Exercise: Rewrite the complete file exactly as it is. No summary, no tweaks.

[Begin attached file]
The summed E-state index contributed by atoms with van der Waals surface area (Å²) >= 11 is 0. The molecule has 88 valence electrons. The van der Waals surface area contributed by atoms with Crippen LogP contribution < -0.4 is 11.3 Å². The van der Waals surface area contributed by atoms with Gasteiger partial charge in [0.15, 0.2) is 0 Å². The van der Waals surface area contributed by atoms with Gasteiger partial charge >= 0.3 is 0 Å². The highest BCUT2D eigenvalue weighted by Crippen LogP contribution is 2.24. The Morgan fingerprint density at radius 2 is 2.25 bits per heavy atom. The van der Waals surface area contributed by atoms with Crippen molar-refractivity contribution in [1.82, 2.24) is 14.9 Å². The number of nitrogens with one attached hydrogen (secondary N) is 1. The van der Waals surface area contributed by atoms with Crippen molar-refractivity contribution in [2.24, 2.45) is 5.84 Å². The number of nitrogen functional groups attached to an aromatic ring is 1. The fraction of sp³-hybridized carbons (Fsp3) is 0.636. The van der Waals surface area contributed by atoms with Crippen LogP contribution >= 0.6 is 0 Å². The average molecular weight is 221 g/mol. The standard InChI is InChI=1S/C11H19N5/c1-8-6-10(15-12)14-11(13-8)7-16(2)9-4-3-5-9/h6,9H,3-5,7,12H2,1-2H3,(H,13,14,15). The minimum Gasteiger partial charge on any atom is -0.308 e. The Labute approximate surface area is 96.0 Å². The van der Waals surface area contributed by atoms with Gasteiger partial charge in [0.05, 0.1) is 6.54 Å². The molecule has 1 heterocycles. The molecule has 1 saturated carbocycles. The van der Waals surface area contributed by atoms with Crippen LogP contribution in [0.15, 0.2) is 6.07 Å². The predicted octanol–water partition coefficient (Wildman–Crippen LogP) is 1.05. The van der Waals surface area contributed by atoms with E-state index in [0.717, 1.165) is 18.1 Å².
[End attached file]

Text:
The summed E-state index contributed by atoms with van der Waals surface area (Å²) >= 11 is 0. The molecule has 88 valence electrons. The van der Waals surface area contributed by atoms with Crippen LogP contribution < -0.4 is 11.3 Å². The van der Waals surface area contributed by atoms with Gasteiger partial charge in [0.15, 0.2) is 0 Å². The van der Waals surface area contributed by atoms with Gasteiger partial charge >= 0.3 is 0 Å². The highest BCUT2D eigenvalue weighted by Crippen LogP contribution is 2.24. The Morgan fingerprint density at radius 2 is 2.25 bits per heavy atom. The van der Waals surface area contributed by atoms with Crippen molar-refractivity contribution in [1.82, 2.24) is 14.9 Å². The number of nitrogens with one attached hydrogen (secondary N) is 1. The van der Waals surface area contributed by atoms with Crippen molar-refractivity contribution in [2.24, 2.45) is 5.84 Å². The number of nitrogen functional groups attached to an aromatic ring is 1. The fraction of sp³-hybridized carbons (Fsp3) is 0.636. The van der Waals surface area contributed by atoms with Crippen LogP contribution >= 0.6 is 0 Å². The average molecular weight is 221 g/mol. The standard InChI is InChI=1S/C11H19N5/c1-8-6-10(15-12)14-11(13-8)7-16(2)9-4-3-5-9/h6,9H,3-5,7,12H2,1-2H3,(H,13,14,15). The minimum Gasteiger partial charge on any atom is -0.308 e. The Labute approximate surface area is 96.0 Å². The van der Waals surface area contributed by atoms with Gasteiger partial charge in [0.05, 0.1) is 6.54 Å². The molecule has 1 heterocycles. The molecule has 1 saturated carbocycles. The van der Waals surface area contributed by atoms with Crippen LogP contribution in [0.15, 0.2) is 6.07 Å². The predicted octanol–water partition coefficient (Wildman–Crippen LogP) is 1.05. The van der Waals surface area contributed by atoms with E-state index in [0.717, 1.165) is 18.1 Å².